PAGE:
It's hard to believe it's been two and a half years since Borders drowned in Chapter 11. You'd would have thought Barnes & Noble would have learned from the death of what had been their biggest rival for a couple of decades.
And in some ways B&N did. They saw what Amazon was doing to gain market share. They jumped into the device market with the introduction of the NOOK. They opened up their e-book store to indie writers. But they did nothing to alleviate the crushing overhead of brick-and-mortar stores.
Sales of paper books went down or stagnated, depending in which source you take as gospel. Even as their archrival fought to keep its head above the rising tide of debt, B&N reduced their movie selection and eliminated music entirely. They expanded that previous media space and installed a mini-toy store instead. In the front of the store, a gigantic NOOK display blocked the sight of the books. Where the NOOKs hadn't invaded, home furnishings, kitchen knick-knacks, and Vera Bradley dominated.
So why didn't these changes save B&N?
They forgot their primary mission--customer service.
Clerks would refuse to order books that the stores did not carry, or they would lose the order. The B&N website has not improved its search criteria or any other functionality in the last three years. Attempts to contact the company regarding problems are often met with a resounding silence.
The toys were not necessarily a bad idea, but pricing them 30-50% above other retailers like Target and Walmart was.
On the NOOK side, they didn't fulfill their promise of additional content for their tablets. Customers only had access to e-books and a few cheesy apps. No movies, TV, music or decent games. So customer started rooting their tablets in order to use them with other vendors. B&N retaliated by locking the devices in such a way that if a customer tried to root her device, she ended up with a paper weight.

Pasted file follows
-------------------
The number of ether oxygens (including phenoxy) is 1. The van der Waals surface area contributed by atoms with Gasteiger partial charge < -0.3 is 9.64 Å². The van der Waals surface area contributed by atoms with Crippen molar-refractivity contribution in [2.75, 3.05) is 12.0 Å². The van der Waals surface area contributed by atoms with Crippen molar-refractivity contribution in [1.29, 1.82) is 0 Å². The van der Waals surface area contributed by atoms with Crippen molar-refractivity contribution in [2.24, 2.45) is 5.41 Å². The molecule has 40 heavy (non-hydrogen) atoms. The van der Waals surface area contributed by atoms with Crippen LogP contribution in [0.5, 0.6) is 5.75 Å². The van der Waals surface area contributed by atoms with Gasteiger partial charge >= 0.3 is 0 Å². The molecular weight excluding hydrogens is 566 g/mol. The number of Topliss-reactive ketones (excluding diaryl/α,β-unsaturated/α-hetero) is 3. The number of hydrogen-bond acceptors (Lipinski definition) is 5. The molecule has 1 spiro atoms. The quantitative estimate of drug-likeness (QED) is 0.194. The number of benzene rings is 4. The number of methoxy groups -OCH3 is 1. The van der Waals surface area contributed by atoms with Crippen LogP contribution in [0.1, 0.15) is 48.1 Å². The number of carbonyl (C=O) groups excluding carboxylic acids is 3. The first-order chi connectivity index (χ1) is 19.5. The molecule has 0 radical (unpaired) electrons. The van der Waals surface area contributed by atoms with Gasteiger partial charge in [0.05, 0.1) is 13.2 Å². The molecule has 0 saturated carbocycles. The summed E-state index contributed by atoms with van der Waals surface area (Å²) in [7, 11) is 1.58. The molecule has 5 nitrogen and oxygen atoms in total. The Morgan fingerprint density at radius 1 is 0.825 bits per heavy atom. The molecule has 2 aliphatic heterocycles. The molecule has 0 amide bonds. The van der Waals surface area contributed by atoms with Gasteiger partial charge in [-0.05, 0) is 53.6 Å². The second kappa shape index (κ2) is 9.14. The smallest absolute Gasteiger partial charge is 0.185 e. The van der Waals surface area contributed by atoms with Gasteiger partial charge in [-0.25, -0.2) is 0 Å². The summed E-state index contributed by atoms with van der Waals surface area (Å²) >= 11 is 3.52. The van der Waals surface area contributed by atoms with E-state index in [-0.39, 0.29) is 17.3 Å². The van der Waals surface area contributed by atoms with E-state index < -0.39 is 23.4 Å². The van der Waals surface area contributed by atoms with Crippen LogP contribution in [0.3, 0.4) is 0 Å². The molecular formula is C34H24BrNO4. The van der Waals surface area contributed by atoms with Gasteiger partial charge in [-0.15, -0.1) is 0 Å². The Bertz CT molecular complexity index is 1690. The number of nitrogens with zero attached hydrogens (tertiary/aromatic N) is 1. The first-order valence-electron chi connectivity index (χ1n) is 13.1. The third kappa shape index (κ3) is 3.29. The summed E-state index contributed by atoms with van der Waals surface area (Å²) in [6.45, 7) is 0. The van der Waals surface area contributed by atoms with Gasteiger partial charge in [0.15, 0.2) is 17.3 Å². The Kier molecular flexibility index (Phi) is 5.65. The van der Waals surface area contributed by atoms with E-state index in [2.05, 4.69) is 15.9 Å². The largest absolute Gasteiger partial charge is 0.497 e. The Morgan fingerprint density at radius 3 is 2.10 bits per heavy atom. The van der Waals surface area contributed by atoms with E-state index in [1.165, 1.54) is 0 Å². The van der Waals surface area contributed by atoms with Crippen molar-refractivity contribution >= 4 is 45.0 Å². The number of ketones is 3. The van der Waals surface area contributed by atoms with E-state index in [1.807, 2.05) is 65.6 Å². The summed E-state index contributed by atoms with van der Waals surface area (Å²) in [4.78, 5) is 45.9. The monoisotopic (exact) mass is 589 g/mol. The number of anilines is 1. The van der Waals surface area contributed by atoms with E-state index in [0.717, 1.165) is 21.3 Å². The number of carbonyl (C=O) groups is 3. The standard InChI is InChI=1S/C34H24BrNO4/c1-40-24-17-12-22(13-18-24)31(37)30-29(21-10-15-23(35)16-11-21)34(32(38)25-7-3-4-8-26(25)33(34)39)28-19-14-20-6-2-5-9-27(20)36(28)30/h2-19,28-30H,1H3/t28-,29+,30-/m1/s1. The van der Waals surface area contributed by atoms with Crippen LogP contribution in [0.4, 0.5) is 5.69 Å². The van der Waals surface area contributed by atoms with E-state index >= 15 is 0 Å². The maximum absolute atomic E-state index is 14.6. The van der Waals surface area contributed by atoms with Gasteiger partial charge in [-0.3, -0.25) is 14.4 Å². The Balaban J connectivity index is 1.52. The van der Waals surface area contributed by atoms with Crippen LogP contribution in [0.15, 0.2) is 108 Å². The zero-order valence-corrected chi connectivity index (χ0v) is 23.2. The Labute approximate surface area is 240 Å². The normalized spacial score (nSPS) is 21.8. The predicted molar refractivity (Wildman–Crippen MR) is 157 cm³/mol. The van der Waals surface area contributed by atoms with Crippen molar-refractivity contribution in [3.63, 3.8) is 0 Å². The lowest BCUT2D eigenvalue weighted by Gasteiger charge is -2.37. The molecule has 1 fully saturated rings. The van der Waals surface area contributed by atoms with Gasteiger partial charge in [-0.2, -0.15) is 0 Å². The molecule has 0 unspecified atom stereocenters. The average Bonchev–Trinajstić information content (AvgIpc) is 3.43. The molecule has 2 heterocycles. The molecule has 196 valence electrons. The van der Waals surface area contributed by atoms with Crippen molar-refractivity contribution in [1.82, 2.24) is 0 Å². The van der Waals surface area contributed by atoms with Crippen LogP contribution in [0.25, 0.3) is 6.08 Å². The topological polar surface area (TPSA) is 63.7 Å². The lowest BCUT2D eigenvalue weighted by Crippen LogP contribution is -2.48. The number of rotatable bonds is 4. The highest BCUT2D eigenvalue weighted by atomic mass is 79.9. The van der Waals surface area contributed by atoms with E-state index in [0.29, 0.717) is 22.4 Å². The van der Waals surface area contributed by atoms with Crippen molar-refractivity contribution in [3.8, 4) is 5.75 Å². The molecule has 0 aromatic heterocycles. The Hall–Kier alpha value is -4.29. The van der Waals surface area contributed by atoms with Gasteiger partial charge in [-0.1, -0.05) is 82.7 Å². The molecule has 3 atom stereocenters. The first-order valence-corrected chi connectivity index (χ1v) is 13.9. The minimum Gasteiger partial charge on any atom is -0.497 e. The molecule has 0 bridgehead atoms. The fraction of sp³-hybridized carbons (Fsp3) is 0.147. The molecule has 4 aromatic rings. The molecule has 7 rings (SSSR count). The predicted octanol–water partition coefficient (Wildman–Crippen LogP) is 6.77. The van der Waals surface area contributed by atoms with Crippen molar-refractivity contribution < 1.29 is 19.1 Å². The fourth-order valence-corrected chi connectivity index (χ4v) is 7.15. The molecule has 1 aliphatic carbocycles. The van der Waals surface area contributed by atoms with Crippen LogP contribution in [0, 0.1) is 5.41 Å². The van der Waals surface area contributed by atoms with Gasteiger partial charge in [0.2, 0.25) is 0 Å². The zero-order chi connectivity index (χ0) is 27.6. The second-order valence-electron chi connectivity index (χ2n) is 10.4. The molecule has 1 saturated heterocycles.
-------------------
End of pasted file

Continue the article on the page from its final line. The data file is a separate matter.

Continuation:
Then there's the issue with vendors. B&N got into a pissing contest with Simon and Schuster over payment of front table and end cap placement prices that lasted six months. Some indie writers are missing payments as far back as May.
Rather than take a hard look at business practices and improve them, the B&N board fired CEO William Lynch last month. CFO Michael Huseby now runs the company. I'm sorry but beancounters rarely have the vision to pull a company out of a tailspin.
Chairman Len Riggio filed with the Securities and Exchange Commission that he planned to buy out B&N's shares of the retail stores and take the company private.
Fourth quarter losses in the NOOK division prompted the company to state last month that it was withdrawing from the tablet market. They've been mum about whether the e-book section will follow NOOK or stay with the bookstore division should they find a buyer for the NOOK. And frankly, no other tech company wants to touch NOOK with the proverbial 10-ft. pole.
A couple weeks after the fourth quarter announcement, losses went even higher due to extra taxes on an accounting "mistake."
In August, management reversed the policy changes stated in July. NOOK devices will still be manufactured. Riggio has withdrawn his offer for the retail stores.
And in the midst of the chaos, bugs in Nook Press, the upload interface that replaced PubIt in July, has caused a wealth of suspicion in the indie writer community. Sales appear and disappear. Real-time updates have been a joke. Writers are concerned they are seeing the same types of fuzzy accounting that trad publishers are notorious for. Many are biting their nails, waiting to see if August payments hit their bank accounts.
Can B&N get their shit together?
Not at the rate they are going. The big question? How long can their bloated plane glide before it crashes.
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